Steve Jobs is unveiling the Apple iPad, the company's feverishly anticipated tablet device, in San Francisco at this minute. NEWSWEEK Technology Editor Daniel Lyons is on the scene—and says the audience's reaction is surprisingly tepid. "I haven't been this let down since Snooki hooked up with The Situation," Lyons e-mails.
On to some serious observations. The iPad itself seems less svelte than many fans expected—a blogger at Gizmodo estimates that 20 percent of the surface is bezel. The device's home screen features weirdly spaced-out icons. The overwhelming early response among those live-blogging the event, and reacting to the live blogs online, is that this thing looks like a really big iPhone.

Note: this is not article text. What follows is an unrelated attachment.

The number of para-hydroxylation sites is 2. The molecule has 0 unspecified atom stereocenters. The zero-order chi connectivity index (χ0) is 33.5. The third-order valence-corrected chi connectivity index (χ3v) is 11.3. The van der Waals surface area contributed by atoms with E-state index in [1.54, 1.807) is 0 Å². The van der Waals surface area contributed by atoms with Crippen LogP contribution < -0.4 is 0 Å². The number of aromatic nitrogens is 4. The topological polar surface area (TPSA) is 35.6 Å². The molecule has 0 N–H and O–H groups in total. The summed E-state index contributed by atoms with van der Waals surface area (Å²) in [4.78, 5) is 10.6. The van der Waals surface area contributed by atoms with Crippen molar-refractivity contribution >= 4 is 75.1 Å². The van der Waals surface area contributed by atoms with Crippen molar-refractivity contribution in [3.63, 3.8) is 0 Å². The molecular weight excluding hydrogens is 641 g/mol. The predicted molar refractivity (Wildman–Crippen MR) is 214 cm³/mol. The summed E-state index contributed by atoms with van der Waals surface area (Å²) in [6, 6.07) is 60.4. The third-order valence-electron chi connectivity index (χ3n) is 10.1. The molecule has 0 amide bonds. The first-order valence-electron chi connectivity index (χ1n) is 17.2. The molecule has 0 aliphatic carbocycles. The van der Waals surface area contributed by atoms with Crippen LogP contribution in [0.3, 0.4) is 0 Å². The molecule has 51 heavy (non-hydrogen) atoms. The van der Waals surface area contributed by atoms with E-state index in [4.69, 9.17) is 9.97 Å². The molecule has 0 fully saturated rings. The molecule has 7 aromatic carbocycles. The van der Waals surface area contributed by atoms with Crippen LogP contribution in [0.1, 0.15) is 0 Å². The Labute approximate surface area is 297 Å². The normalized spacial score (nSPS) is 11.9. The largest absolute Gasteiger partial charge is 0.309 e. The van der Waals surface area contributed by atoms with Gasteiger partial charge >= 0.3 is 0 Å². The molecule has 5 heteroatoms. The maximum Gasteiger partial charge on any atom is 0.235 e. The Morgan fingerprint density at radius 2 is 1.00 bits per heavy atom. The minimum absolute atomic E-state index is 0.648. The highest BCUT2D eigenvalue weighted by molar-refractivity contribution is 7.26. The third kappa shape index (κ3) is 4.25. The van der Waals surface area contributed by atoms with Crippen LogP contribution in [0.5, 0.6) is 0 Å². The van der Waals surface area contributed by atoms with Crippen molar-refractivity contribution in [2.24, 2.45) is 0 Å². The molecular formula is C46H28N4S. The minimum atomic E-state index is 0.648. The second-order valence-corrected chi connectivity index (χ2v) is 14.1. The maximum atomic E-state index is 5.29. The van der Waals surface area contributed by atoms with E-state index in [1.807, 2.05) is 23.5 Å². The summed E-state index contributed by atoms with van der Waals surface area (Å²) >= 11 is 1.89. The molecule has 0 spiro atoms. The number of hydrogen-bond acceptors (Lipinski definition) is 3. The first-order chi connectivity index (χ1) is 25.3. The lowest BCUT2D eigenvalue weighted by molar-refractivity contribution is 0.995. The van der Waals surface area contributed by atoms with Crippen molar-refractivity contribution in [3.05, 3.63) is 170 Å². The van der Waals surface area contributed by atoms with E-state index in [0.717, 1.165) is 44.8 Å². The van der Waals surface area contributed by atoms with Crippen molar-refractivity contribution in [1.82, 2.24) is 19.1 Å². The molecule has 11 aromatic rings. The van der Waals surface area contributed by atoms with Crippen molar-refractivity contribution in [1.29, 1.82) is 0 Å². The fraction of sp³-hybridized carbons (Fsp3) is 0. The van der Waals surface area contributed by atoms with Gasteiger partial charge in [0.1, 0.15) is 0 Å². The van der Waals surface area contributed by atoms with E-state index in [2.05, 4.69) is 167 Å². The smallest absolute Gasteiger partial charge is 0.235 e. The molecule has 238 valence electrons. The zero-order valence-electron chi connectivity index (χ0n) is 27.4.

Some of the basic apps Apple built for the iPhone seem poorly optimized for the new screen size, while others, like the Maps application, look fantastic. One early shock was how poorly single iPhone apps display on the device—one mode isolates them in the center of a dark screen, almost comically isolated; another mode apparently called "pixel double" blows them up to full screen, which works well for games, but text-heavy apps like Facebook look silly.
The audience at the Yerba Buena Center for the Arts is decidedly underwhelmed, Lyons says; early excitement is "draining away." Some in the crowd are just browsing the Web on their own devices, not even paying attention to the Apple presentation.
And Jobs himself seems tired and low-key. Speculation about his health, and its impact on Apple's ability to innovate, may only increase after today's event.
Of course, this is all insta-reaction. There could be some magic at the end of Jobs's speech. But if not, perhaps The Onion's great headline this morning wasn't that far off?